Peirce's Acceptance: Plans for an Architectonic Philosophy

CSP letter to Russell, July 3, 1890.pdf

Letter by Charles S. Peirce to Francis C. Russell, July 3, 1890

CSP letter to Carus, July 19, 1890.pdf

Letter by Charles S. Peirce to Paul Carus, July 19, 1890

Peirce wasted no time in responding to Russell's supportive letter of invitation. "I shall be very glad to write for the Open Court," he states without hesitancy. As it so happened, Peirce was already aware of the publication company and its editor. The “little notice” written by Peirce was a review of Carus's new book Fundamental Problems: The Method of Philosophy as a Systematic Arrangement of Knowledge (Chicago: The Open Court Publishing Company, 1889). The following month the review would appear in The Nation.

Peirce more than accepted the offer to contribute a journal article: “One can profitably put but very little into a single article. I should therefore prefer to write a number.” What has come to be known today as Peirce's Monist Metaphysical Project is a series of five articles published in the journal from January 1891 to January 1893. Peirce explains, moreover, that he plans not to haphazardly compose a set of articles on various topics, but to make a systematic presentation of his greater philosophy:

“A philosophy is not a thing to be compiled item by item, promiscuously. It should be constructed architectonically.”

During the past few years, Peirce had been at work on constructing that architectonic. In his draft of a book entitled “A Guess at the Riddle” (1887-1888), he opens with the following goal: “To erect a philosophical edifice that shall outlast the vicissitudes of time, my care must be, not so much to set each brick with nicest accuracy, as to lay the foundations deep and massive.” Those foundations included his three universal categories of firstness, secondness, and thirdness, which would be behind many of his metaphysical discussions in the Monist articles. Yet, it also involved—as Peirce would explain and attempt in his first article—the process of making “a complete survey of human knowledge.” This entailed adjudicating the strengths and weaknesses of major historical ideas, and of appropriating those that were valuable for making a new philosophical contribution.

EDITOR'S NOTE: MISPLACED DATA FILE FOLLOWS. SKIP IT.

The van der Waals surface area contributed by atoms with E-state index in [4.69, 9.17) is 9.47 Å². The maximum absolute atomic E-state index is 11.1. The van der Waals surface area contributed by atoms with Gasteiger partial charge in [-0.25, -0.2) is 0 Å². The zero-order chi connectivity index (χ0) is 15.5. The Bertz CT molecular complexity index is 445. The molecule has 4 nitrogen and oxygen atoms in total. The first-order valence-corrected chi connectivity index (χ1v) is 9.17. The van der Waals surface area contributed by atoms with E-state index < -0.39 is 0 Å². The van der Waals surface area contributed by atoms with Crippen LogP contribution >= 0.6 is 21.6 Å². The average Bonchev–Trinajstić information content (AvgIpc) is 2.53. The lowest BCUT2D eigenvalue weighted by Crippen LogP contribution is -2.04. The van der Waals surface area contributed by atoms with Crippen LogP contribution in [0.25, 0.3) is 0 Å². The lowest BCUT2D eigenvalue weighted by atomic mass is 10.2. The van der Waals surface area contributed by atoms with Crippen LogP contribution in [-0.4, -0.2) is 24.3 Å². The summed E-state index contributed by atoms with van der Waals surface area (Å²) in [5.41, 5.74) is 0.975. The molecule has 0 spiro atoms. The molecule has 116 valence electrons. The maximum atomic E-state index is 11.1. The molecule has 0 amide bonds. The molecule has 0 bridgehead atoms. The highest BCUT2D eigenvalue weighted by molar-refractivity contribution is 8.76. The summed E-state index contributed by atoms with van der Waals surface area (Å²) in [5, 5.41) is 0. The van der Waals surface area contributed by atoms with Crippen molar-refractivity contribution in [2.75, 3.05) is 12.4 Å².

In responding to Russell, Peirce indicates these greater plans; yet, in responding to Carus, he does not. His letter to the editor is terse and formal, only simply consenting to the business of writing the single article “The Architecture of Theories.”

Peirce's Acceptance: Plans for an Architectonic Philosophy